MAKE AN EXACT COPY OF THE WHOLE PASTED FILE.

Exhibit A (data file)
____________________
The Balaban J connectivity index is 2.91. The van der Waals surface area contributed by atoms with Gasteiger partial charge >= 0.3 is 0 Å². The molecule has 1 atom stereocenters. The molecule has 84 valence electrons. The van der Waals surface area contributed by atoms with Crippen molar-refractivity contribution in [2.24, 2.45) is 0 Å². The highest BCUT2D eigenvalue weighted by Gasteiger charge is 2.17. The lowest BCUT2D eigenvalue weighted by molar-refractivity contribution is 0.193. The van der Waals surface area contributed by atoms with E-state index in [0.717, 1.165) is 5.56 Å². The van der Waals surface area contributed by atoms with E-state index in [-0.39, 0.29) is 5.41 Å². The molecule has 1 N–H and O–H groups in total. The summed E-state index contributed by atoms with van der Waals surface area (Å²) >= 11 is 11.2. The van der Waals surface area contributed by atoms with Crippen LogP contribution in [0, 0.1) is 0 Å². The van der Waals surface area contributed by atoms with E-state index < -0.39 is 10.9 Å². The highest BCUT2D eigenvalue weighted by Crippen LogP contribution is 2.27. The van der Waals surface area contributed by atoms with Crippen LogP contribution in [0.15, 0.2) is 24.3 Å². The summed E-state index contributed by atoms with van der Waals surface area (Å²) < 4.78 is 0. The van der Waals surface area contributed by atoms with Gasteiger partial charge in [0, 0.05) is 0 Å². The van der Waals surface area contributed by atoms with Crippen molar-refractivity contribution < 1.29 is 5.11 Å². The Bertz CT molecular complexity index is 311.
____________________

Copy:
The Balaban J connectivity index is 2.91. The van der Waals surface area contributed by atoms with Gasteiger partial charge >= 0.3 is 0 Å². The molecule has 1 atom stereocenters. The molecule has 84 valence electrons. The van der Waals surface area contributed by atoms with Crippen molar-refractivity contribution in [2.24, 2.45) is 0 Å². The highest BCUT2D eigenvalue weighted by Gasteiger charge is 2.17. The lowest BCUT2D eigenvalue weighted by molar-refractivity contribution is 0.193. The van der Waals surface area contributed by atoms with E-state index in [0.717, 1.165) is 5.56 Å². The van der Waals surface area contributed by atoms with E-state index in [-0.39, 0.29) is 5.41 Å². The molecule has 1 N–H and O–H groups in total. The summed E-state index contributed by atoms with van der Waals surface area (Å²) >= 11 is 11.2. The van der Waals surface area contributed by atoms with Crippen LogP contribution in [0, 0.1) is 0 Å². The van der Waals surface area contributed by atoms with E-state index < -0.39 is 10.9 Å². The highest BCUT2D eigenvalue weighted by Crippen LogP contribution is 2.27. The van der Waals surface area contributed by atoms with Crippen LogP contribution in [0.15, 0.2) is 24.3 Å². The summed E-state index contributed by atoms with van der Waals surface area (Å²) < 4.78 is 0. The van der Waals surface area contributed by atoms with Gasteiger partial charge in [0, 0.05) is 0 Å². The van der Waals surface area contributed by atoms with Crippen molar-refractivity contribution < 1.29 is 5.11 Å². The Bertz CT molecular complexity index is 311.